IN RE THE MARRIAGE OF MELINDA S. RATH AND KEITH A. RATH Upon the Petition of MELINDA S. RATH, Petitioner-Appellee, And Concerning KEITH A. RATH, Respondent-Appellant.
from the Iowa District Court for Benton County, Ian K.
husband appeals from the dissolution decree.
A. Rath, Shellsburg, appellant pro se.
Caitlin L. Slessor and Kerry A. Finley of Shuttleworth &
Ingersoll, P.L.C., Cedar Rapids, for appellee.
Considered by Danilson, C.J., and Potterfield and Bower, JJ.
Rath appeals from the decree dissolving his marriage to
Melinda Rath. While Keith raises a number of issues on
appeal, his main contention is that the district court should
not have awarded the parties' marital home to Melinda in
order for her to sell it. Melinda asks us to affirm the
decree as issued by the district court and to award her $5000
in appellate attorney fees.
as Keith raises a justiciable issue, we review "a decree
granting dissolution of marriage [and] determining property
rights . . . de novo." In re Woodward's
Marriage, 229 N.W.2d 274, 276-77 (Iowa 1975).
number of issues Keith raises were either not decided against
him or were not preserved for our review. He claims the court
should not have believed Melinda's testimony that her
father provided approximately $44, 000 in gifts to the
parties in order to help with the construction of their home.
We note the court did mention the gifts, but the court noted
Melinda testified her father "gave the money to
us, " so the court did not set aside the funds
as nonmarital assets. See Iowa Code § 598.21(6)
(2015) (stating property or gifts received by either party is
not subject to property division except upon a finding that
refusal to divide it is inequitable). The court's
reference to the gifts, without further action, is not an
adverse ruling against Keith, and we do not consider it
Keith maintains the court should have allowed him to
introduce an exhibit, which he claimed was a copy of a page
that had been filed with the recorder's office and
contained a notarized example of Melinda's signature.
After an objection by Melinda, the court ruled there was
nothing within the exhibit that made it self-authenticating,
and thus, there was insufficient foundation for the exhibit
to be admitted. Keith did not make an offer of proof at the
time the court excluded his evidence, so his claim is not
preserved. See In re Marriage of Daniels, 568 N.W.2d
51, 55 n.2 (Iowa Ct. App. 1997) ("[W]e recognize an
offer of proof is necessary to preserve error in the
exclusion of evidence."). Moreover, Keith has failed to
make a legal argument concerning the alleged error made by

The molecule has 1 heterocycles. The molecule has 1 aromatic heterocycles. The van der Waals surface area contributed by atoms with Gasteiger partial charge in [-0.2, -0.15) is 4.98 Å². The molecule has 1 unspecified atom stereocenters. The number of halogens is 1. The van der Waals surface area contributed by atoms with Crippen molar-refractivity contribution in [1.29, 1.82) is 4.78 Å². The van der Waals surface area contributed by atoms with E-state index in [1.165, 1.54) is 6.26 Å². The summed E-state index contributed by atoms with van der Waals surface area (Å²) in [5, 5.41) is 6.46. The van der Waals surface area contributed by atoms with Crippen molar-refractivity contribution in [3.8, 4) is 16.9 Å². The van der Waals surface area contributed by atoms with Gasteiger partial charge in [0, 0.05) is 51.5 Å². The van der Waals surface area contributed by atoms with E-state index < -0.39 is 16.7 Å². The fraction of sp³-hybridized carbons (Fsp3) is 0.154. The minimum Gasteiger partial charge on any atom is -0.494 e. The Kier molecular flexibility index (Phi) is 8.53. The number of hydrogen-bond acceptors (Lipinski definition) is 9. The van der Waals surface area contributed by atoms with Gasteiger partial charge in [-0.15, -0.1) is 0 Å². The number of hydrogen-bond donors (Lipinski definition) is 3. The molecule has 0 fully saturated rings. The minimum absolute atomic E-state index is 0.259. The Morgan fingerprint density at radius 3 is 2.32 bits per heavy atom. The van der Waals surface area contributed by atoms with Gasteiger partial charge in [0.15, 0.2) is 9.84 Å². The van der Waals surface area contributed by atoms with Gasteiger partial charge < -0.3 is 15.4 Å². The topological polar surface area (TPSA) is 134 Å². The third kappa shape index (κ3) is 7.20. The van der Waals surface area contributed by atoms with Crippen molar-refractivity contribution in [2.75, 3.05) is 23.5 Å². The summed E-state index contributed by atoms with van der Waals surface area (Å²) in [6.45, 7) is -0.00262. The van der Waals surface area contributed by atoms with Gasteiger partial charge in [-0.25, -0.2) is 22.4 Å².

the district court in determining the exhibit was
inadmissible. "Pro se or not, parties to an appeal are
expected to follow applicable rules. . . . Pro se parties
receive no preferential treatment." State v.
Martin, No. 11-1621, 2012 WL 45138921, at *5 (Iowa Ct.
App. Oct. 3, 2012) (citing Hays v. Hays, 612 N.W.2d
817, 819 (Iowa Ct. App. 2000)).
Keith maintains the court allowed Melinda more latitude in
testifying about issues pertaining to Keith's credibility
and lack of honesty than the court gave him in his testimony.
The court allowed Melinda to testify about Keith's
conviction for filing fraudulent tax returns, which occurred
in 2013. The court was required to do so. See Iowa
R. Evid. 5.609(a)(2) (stating "evidence [of any crime]
must be admitted if the crime involved dishonesty or false
statement"); State v. Harrington, 800 N.W.2d
46, 51 (Iowa 2011) ("[W]e hold Iowa Rule of Evidence
5.609(a)(2) gives the district court no discretion to exclude
a witness's prior conviction if it involves dishonesty or
a false statement. Prior convictions that involve dishonesty
or false statement are automatically admissible for
impeachment purposes."). The court did not allow Keith
to expand upon his testimony that Melinda had committed a
forgery twenty-five years earlier for which she had not been
convicted and for which it appeared Keith may have received a
conviction, as he testified, "And I took all the blame.
I took 100 percent of the blame on it because I just
didn't want to see her get in trouble, get problems with
it." Additionally, when Keith began testifying about the
school and attendance records of the parties' minor
child, the court reminded Keith the parties had already
stipulated to all issues concerning the care and custody of
the child and the court would not be considering that issue.
Keith has neither made a legal argument nor offered any
authority to support these purported errors, and we will not
consider them further. Iowa R. App. P. 6.903(2)(g)(3)
("Failure to cite authority in support of an issue may
be deemed waiver of that issue.").
Keith takes issue with the court's award of the marital
home to Melinda. In the decree, the court stated:
The Court finds [Melinda] should be awarded the property to
sell within a year and be allowed to keep all proceeds from
the sale up to one-half of the net proceeds that would have
been realized but for [Keith's tax] liens. Additionally,
if execution of the liens results in more than one-half of
the net proceeds of the sale being used to satisfy the liens,
[Keith] shall, within 120 days of the sale being final, repay
[Melinda] for the portion of her one-half share of net equity
that went to pay the liens.
Keith does not contest that the marital home has a number of
IRS liens attached to it due to his criminal activities, and
he conceded at trial that he should bear the sole
responsibility in discharging them. Rather, Keith maintains
he should have been allowed to pay Melinda for her half of
the home and keep the property if he could obtain financing.
Alternatively, he complains Melinda was the party who was
allowed to be responsible ...